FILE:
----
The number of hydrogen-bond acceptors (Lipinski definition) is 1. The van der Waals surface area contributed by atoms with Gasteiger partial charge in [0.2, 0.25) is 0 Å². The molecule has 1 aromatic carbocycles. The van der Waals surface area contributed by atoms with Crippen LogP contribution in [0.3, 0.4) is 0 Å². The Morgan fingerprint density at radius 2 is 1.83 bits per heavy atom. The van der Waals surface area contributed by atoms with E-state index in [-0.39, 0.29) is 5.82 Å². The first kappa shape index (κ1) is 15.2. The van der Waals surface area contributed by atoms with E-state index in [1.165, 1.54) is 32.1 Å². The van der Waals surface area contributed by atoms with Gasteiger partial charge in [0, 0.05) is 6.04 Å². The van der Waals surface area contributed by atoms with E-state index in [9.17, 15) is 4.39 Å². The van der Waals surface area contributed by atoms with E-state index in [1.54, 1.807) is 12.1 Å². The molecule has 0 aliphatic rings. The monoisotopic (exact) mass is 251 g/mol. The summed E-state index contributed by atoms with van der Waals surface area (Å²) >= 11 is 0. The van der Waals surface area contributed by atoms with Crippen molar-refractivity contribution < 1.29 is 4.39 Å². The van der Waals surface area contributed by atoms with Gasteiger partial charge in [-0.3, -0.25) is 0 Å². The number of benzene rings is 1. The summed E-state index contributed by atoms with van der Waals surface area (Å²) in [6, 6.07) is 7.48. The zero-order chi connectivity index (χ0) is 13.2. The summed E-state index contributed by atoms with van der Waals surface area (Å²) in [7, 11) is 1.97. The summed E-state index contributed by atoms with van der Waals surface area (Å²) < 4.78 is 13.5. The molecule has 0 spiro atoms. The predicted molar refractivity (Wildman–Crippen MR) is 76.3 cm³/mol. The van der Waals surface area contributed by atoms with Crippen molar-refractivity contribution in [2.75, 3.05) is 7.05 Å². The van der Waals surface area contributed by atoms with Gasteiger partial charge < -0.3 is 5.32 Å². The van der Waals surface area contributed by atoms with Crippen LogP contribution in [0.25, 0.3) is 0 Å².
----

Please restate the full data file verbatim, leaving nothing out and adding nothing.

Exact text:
The number of hydrogen-bond acceptors (Lipinski definition) is 1. The van der Waals surface area contributed by atoms with Gasteiger partial charge in [0.2, 0.25) is 0 Å². The molecule has 1 aromatic carbocycles. The van der Waals surface area contributed by atoms with Crippen LogP contribution in [0.3, 0.4) is 0 Å². The Morgan fingerprint density at radius 2 is 1.83 bits per heavy atom. The van der Waals surface area contributed by atoms with E-state index in [-0.39, 0.29) is 5.82 Å². The first kappa shape index (κ1) is 15.2. The van der Waals surface area contributed by atoms with E-state index in [1.165, 1.54) is 32.1 Å². The van der Waals surface area contributed by atoms with Gasteiger partial charge in [0, 0.05) is 6.04 Å². The van der Waals surface area contributed by atoms with E-state index in [9.17, 15) is 4.39 Å². The van der Waals surface area contributed by atoms with E-state index in [1.54, 1.807) is 12.1 Å². The molecule has 0 aliphatic rings. The monoisotopic (exact) mass is 251 g/mol. The summed E-state index contributed by atoms with van der Waals surface area (Å²) >= 11 is 0. The van der Waals surface area contributed by atoms with Crippen molar-refractivity contribution < 1.29 is 4.39 Å². The van der Waals surface area contributed by atoms with Gasteiger partial charge in [-0.3, -0.25) is 0 Å². The number of benzene rings is 1. The summed E-state index contributed by atoms with van der Waals surface area (Å²) in [6, 6.07) is 7.48. The zero-order chi connectivity index (χ0) is 13.2. The summed E-state index contributed by atoms with van der Waals surface area (Å²) in [7, 11) is 1.97. The summed E-state index contributed by atoms with van der Waals surface area (Å²) < 4.78 is 13.5. The molecule has 0 spiro atoms. The predicted molar refractivity (Wildman–Crippen MR) is 76.3 cm³/mol. The van der Waals surface area contributed by atoms with Crippen molar-refractivity contribution in [2.75, 3.05) is 7.05 Å². The van der Waals surface area contributed by atoms with Gasteiger partial charge < -0.3 is 5.32 Å². The van der Waals surface area contributed by atoms with Crippen LogP contribution in [0.25, 0.3) is 0 Å².